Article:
Flu continues late-season Northern Hemisphere push

Feb 3, 2012 (CIDRAP News) – Flu activity in many Northern Hemisphere countries continued its late-season rise last week, with areas such as the United States, Canada, and Europe reporting steady increases.

Though flu activity overall is low, notable increases are occurring in North America, western Europe, and northern China, the World Health Organization (WHO) said today.

Overall, the H3N2 seasonal flu virus is dominating, though influenza B is the dominant strain in China, while Mexico is seeing mostly the 2009 H1N1 virus. Mexico's health ministry told the WHO that the flu situation is similar to previous influenza seasons, with no signs that the virus patterns have changes.

The WHO also noted that Colombia in northern South America and some states in the southern United States are reporting predominantly 2009 H1N1.

Temperate parts of Asia, northern China, South Korea, and Japan all reported increasing flu activity, while tropical Asian countries reported low activity, with influenza B circulating in some locations. India is reporting low levels, and southern China is reporting rising influenza B detections, according to the WHO.

Though globally nearly all influenza A viruses are closely related to the viruses in the seasonal flu vaccine, about half of the influenza B viruses that have been characterized are the Yamagata lineage, which is not included in this season's vaccine.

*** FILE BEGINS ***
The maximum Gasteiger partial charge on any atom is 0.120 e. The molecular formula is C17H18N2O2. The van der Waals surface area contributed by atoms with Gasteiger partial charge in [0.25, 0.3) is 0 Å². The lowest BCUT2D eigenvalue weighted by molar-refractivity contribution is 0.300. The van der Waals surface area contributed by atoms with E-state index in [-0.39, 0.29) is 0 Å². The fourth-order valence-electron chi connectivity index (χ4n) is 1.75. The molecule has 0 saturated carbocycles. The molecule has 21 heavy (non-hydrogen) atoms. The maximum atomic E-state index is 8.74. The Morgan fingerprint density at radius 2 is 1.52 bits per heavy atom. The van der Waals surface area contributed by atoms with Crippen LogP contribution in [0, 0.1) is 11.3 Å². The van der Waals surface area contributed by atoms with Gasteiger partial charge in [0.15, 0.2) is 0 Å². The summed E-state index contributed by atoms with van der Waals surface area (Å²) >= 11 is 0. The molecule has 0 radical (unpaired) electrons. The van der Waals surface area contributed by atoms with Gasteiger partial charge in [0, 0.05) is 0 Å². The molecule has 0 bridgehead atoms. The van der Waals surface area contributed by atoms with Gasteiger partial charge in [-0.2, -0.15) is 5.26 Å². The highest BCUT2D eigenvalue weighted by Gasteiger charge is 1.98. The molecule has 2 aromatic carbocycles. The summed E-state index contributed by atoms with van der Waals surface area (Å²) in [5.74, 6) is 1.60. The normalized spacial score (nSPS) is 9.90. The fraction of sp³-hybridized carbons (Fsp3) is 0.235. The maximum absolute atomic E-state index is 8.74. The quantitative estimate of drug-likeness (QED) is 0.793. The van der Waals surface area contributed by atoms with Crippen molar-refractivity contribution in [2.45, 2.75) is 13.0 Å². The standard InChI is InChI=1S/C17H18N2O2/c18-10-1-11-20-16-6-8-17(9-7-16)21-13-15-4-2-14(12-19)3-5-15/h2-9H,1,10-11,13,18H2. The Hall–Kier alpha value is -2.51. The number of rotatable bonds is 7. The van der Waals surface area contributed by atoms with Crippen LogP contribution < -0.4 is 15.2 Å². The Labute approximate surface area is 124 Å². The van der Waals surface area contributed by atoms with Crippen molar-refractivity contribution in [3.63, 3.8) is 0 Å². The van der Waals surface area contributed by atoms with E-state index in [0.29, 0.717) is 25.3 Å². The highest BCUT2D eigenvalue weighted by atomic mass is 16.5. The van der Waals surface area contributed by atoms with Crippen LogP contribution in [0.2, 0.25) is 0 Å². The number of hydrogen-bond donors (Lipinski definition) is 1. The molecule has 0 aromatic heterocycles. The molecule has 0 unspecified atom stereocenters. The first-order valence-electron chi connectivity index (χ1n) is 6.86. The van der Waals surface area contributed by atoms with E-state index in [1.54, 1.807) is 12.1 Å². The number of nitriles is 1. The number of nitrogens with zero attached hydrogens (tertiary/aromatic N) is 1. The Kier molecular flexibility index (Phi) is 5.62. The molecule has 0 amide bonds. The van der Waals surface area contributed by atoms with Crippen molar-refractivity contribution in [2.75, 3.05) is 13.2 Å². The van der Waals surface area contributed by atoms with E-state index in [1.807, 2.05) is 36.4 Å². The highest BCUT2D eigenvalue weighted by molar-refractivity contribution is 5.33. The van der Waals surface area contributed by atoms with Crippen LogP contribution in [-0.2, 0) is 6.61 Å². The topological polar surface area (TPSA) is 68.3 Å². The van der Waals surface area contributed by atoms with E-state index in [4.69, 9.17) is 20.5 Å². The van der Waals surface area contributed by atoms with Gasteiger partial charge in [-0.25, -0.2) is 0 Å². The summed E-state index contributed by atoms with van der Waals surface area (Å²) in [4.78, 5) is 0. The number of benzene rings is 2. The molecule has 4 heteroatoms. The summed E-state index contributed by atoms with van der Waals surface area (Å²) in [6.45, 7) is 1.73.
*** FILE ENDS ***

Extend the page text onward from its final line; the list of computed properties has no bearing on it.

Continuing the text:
Weekly flu updates from the United States and the European Union reported similar findings, and have emphasized that the reports are based on small numbers of samples.

So far the WHO has seen only very low levels of oseltamivir (Tamiflu) resistance, which has not surpassed levels detected in past seasons.

In the United States, flu activity increased again slightly but is still relatively low, the Centers for Disease Control and Prevention (CDC) said today. Doctors' visits for flulike illness remained below the national baseline, but the percentage of respiratory specimens testing positive for flu rose from 5.6% the previous week to 7.2%.

The number of deaths from pneumonia and flu dipped below the epidemic threshold last week, after exceeding it for the first time this flu season during the previous week. No pediatric flu deaths were reported, keeping the total so far this year at one.

Though flu activity is still low, the CDC is seeing regional variations. For example, very few (1.4%) specimens in the mid Atlantic region tested positive for flu last week, while 17.4% of specimens in the Midwest showed evidence of influenza. The CDC also said it is seeing regional differences in the types of flu strains that are circulating. The 2009 H1N1 virus has become the dominant strain in the south central region of the country and is steadily increasing in southwestern states.

Six states reported regional geographic spread of flu, and 13 states reported local spread. The numbers increased in each category by 2 and 5, respectively.

The WHO reported that Canada's flu levels are increasing, with doctors' visits for flulike illness increasing slightly, with the proportion of samples testing positive rising slightly. Though H3N2 is the dominant strain in Canada, the virus types and subtypes have varied by age: The 2009 H1N1 virus has accounted for higher percentages of infections in children younger than 5 but has infected fewer seniors.

Meanwhile, the European Centre for Disease Prevention and Control (ECDC) said today that flu activity was widespread last week in four countries: Bulgaria, Iceland, Italy, and Spain. The agency said Romania and Sweden recently passed their epidemic flu threshold levels and reported increased flu activity throughout the rest of the European Union.

See also:

Feb 3 WHO global flu update

Feb 3 CDC weekly influenza update

Feb 3 ECDC flu surveillance report

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